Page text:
With a Little Help from My Friends

A storm disrupted the events for several hours.

Country Joe and the Fish (Took the stage around 6 p.m.)
Rock and Soul Music
Thing Called Love
Love Machine
The "Fish" Cheer/I-Feel-Like-I'm-Fixin'-To-Die Rag

Ten Years After
Good Morning Little Schoolgirl
I Can't Keep From Crying Sometimes
I May Be Wrong, But I Won't Be Wrong Always
Hear Me Calling
I'm Going Home

The Band
Chest Fever
Tears of Rage
We Can Talk
Don't You Tell Henry
Don't Do It
Ain't No More Cane
Long Black Veil
This Wheel's On Fire
I Shall Be Released
The Weight
Loving You Is Sweeter Than Ever

Blood, Sweat and Tears (Took the stage around midnight)
More and More
I Love You Baby More Than You Ever Know
Spinning Wheel
I Stand Accused
Something Coming On

Johnny Winter  and his brother Edgar Winter
Mama, Talk to Your Daughter
To Tell the Truth
Johnny B. Goode
Six Feet In the Ground
Leland Mississippi Blues/Rock Me Baby
Mean Mistreater
I Can't Stand It (With Edgar Winter)
Tobacco Road (With Edgar Winter)
Mean Town Blues

Crosby, Stills, Nash & Young (Took the stage around 3 a.m.)
Acoustic Set
Suite: Judy Blue Eyes
Blackbird
Helplessly Hoping
Guinnevere
Marrakesh Express
4 + 20
Mr. Soul
Wonderin'
You Don't Have To Cry
Electric Set
Pre-Road Downs
Long Time Gone
Bluebird
Sea of Madness
Wooden Ships
Find the Cost of Freedom
49 Bye-Byes

Paul Butterfield Blues Band
Everything's Gonna Be Alright
Driftin'
Born Under A Bad Sign
Morning Sunrise
Love March

Sha-Na-Na
Na Na Theme
Yakety Yak
Teen Angel
Jailhouse Rock
Wipe Out
(Who Wrote) The Book of Love
Duke of Earl
At the Hop
Na Na Theme

Jimi Hendrix, who insisted on being the final performer at the festival, did not take the stage until nine o'clock on Monday morning. He was supposed to begin at midnight, the day before. By the time he took the stage, the crowd of  over 400,000 had dwindled to about 80,000 or less.  His set lasted two hours -- the longest of his career -- and featured 17 songs.
Message to Love
Hear My Train A Comin'
Spanish Castle Magic
Red House
Mastermind
Lover Man
Foxy Lady
Jam Back At The House
Izabella
Gypsy Woman
Fire
Voodoo Child (Slight Return)/Stepping Stone
Star Spangled Banner
Purple Haze
Woodstock Improvisation
Villanova Junction
Hey Joe

Cancelled appearances at Woodstock
    The Jeff Beck Group was scheduled to perform at Woodstock, but broke up a week before the concert began.
Iron Butterfly was stuck at an airport and didn’t make it.
Neil Young joined Crosby, Stills & Nash, but refused to be filmed.
Joni Mitchell was booked to perform but her agent decided that  it was more important that she appear on "The Dick Cavett Show"

Canadian band Lighthouse was scheduled to play but backed out, concerned that the concert would harm their image.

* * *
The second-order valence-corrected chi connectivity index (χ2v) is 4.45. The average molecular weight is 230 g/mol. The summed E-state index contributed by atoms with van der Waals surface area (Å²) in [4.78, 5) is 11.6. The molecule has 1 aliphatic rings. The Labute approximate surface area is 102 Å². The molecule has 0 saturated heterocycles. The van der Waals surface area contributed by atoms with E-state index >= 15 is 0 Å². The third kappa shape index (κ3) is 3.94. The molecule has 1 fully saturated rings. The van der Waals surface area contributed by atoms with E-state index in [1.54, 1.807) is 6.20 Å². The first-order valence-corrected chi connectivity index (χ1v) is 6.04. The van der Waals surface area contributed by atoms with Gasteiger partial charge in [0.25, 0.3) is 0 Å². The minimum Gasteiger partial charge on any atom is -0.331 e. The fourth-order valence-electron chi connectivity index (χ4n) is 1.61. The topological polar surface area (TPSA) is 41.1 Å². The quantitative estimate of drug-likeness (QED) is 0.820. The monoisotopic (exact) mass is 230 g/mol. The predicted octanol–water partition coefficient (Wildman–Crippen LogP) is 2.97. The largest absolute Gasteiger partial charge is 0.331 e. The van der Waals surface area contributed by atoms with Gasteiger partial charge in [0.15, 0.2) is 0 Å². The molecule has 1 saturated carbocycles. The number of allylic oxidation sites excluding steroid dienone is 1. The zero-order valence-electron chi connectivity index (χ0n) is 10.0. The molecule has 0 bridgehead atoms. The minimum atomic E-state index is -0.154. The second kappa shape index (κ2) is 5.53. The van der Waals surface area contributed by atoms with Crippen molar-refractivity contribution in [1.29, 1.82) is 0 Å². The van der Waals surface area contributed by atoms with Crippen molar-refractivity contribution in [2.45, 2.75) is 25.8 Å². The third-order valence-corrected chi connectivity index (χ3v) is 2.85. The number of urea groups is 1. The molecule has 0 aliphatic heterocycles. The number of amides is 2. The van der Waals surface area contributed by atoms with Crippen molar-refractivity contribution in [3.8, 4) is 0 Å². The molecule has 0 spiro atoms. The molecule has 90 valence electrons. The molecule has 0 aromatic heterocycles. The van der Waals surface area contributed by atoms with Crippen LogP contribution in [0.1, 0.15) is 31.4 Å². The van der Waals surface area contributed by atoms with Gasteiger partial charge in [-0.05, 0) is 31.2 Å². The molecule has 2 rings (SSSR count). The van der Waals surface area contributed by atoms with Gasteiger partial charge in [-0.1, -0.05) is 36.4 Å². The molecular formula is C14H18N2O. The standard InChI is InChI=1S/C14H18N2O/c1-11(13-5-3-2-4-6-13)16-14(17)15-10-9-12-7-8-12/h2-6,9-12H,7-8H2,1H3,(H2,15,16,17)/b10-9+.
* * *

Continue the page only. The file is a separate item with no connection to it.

Refused Invitations to play
 John Lennon offered to play with his Plastic Ono Band. The promoters wanted him AND the Beatles and turned his offer.
The Doors were considered as a potential performing band, but cancelled at the last moment. Lead singer Jim Morrison disliked performing in large outdoor venues.
Led Zeppelin but their manager refused the offer.
Jethro Tull backed out because they didn’t think anyone would attend a concert so far upstate.
The Moody Blues declined to perform so did Tommy James and the Shondells Lead singer Tommy James stated later, "We could have just kicked ourselves. We were in Hawaii, and my secretary called and said, 'Yeah, listen, there's this pig farmer in upstate New York that wants you to play in his field.' That's how it was put to me. So we passed, and we realized what we'd missed a couple of days later."





The Byrds refused an offer to play, so did Paul Revere &  the Raiders, (above) Frank Zappa and The Mothers of Invention and Bob Dylan had to pull out because his son was ill.

Woodstock Trivia
   John Sebastian was enlisted to perform when several of the acts were late in arriving.
Richie Havens's song "Freedom" was improvised. He was called back for so many encores that he ran out of songs to sing, so he started singing "Freedom." The song includes lyrics from the Negro spiritual, "Sometimes I Feel Like a Motherless Child."
Crosby, Stills, Nash and Young took a helicopter when, less than 25 feet off the ground, the tail rotor failed and it began to spin causing the copter to almost crash.
The original idea was to have Roy Rogers close the festival by singing "Happy Trails."
The character named "Woodstock" from Peanuts was named for the festival
    


R&B Top Hits of the Sixties
1960

Georgia on My Mind by Ray Charles (#1 Billboard Chart)
Save the Last Dance for Me by The Drifters (#1 Billboard Chart)
Chain Gang by Sam Cooke (#2 Billboard Chart)
Handyman by Jimmy Jones (#2 Billboard Chart)
Walking to New Orleans by Fats Domino (#6 Billboard Chart)
Finger Poppin' Time by Hank Ballard (#7 Billboard Chart)
You Got What It Takes by Marv Johnson (#10 Billboard Chart)
Wonderful World by Sam Cooke (#12 Billboard Chart)
Talk that Talk by Jackie Wilson (#34 Billboard Chart)
Fannie Mae by Buster Brown (#38 Billboard Chart)
Tonight's the Night by The Shirelles (#39 Billboard Chart)
1961

Hit the Road Jack by Ray Charles (#1 Billboard Chart)
Will You Love Me Tomorrow by The Shirelles (#1 Billboard Chart)
Please Mr. Postman by The Marvelettes (#1 Billboard Chart)
Shop Around by The Miracles (#2 Billboard Chart)
Daddy's Home by Shep & The Limeliters (#2 Billboard Chart)
My True Story by The Jive Five (#3 Billboard Chart)
Stand by Me by Ben E. King (#4 Billboard Chart)
But I Do by Clarence "Frogman" Henry (#4 Billboard Chart)
Pretty Little Angel Eyes by Curtis Lee (#7 Billboard Chart)
You Can Have Her by Roy Hamilton (#12 Billboard Chart)
A Little Bit of Soap by The Jarmels (#12 Billboard Chart)
I Count the Tears by The Drifters (#17 Billboard Chart)
Cupid by Sam Cooke (#17 Billboard Chart)